1. Is my child demonstrating a repeated behavior? If so, have I set aside some time to think through what might be going on? Have I discussed it with my parenting partner?

For example, you have noticed that your daughter has started staying up late, her marks have dropped, and she is more abrasive with you than before. Fear overcomes you. Following Step 1, you have identified what you are afraid of. In Step 2, you have made connections to your past experiences and determined what your fear is based on. In Step 3, you have de-tangled the issue from your current emotional state. Now you can think more clearly about the problem, come up with some ideas of the reasons and potentially bring them up to your partner.

  1. Could I ask my child and how would I go about it?

In the case above, you could go straight to her and ask her to immediately revert her behavior, or you can sit down and talk to her. It would be of interest to understand when and why her behavior has changed, what is preoccupying her, and what she thinks about the change.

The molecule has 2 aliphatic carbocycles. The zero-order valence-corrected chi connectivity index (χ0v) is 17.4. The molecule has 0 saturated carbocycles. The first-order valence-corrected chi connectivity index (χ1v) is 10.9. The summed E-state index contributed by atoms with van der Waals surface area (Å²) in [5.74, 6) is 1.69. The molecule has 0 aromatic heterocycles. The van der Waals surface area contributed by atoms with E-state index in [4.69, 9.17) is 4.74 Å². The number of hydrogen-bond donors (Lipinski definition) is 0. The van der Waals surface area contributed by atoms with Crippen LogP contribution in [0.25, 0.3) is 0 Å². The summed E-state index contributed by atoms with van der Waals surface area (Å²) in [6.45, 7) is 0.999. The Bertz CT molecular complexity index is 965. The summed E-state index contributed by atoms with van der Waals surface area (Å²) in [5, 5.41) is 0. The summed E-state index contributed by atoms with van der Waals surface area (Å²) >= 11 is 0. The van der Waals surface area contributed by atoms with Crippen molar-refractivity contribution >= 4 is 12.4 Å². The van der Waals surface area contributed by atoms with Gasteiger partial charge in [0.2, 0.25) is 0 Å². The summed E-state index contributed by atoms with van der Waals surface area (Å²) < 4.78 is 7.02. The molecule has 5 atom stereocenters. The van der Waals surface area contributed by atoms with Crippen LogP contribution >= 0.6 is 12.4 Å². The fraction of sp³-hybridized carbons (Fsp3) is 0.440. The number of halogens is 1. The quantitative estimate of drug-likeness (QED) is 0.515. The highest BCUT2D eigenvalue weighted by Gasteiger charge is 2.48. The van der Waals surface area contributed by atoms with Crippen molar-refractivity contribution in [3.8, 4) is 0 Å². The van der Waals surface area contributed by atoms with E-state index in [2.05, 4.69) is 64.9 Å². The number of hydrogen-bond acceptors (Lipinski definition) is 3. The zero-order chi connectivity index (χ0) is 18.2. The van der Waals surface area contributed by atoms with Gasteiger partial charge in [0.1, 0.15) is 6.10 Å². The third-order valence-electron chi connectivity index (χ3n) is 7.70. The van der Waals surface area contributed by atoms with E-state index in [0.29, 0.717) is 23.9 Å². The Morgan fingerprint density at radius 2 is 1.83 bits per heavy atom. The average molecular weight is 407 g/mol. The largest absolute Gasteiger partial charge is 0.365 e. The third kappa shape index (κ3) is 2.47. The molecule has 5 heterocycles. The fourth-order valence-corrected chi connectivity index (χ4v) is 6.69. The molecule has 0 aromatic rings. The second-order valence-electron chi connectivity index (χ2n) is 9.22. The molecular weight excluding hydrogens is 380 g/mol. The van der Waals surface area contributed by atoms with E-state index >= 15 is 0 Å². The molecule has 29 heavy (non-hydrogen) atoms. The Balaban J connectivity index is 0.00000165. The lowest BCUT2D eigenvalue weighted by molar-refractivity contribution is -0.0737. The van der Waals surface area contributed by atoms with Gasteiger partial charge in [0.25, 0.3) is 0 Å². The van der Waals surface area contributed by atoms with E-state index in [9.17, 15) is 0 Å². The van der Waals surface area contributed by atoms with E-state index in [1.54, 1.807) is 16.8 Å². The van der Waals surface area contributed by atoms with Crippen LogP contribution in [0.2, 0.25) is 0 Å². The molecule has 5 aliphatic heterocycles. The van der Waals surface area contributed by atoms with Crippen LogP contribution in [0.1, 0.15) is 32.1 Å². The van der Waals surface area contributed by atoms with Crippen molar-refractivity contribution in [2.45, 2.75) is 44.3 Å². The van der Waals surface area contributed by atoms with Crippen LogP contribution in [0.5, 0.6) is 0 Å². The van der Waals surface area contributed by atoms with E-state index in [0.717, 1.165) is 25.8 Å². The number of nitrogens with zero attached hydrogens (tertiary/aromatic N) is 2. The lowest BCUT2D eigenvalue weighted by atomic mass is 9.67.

Finally, you may often get the steps wrong or skip them. Emotions often rule over our intelligent minds. However, when you are calm again and your thinking starts to clear, do tell your child that you have made a mistake. Admit that emotions took the best of you, and then talk to them. Keep trying and you will succeed.

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Thank you for reading,

Uliyana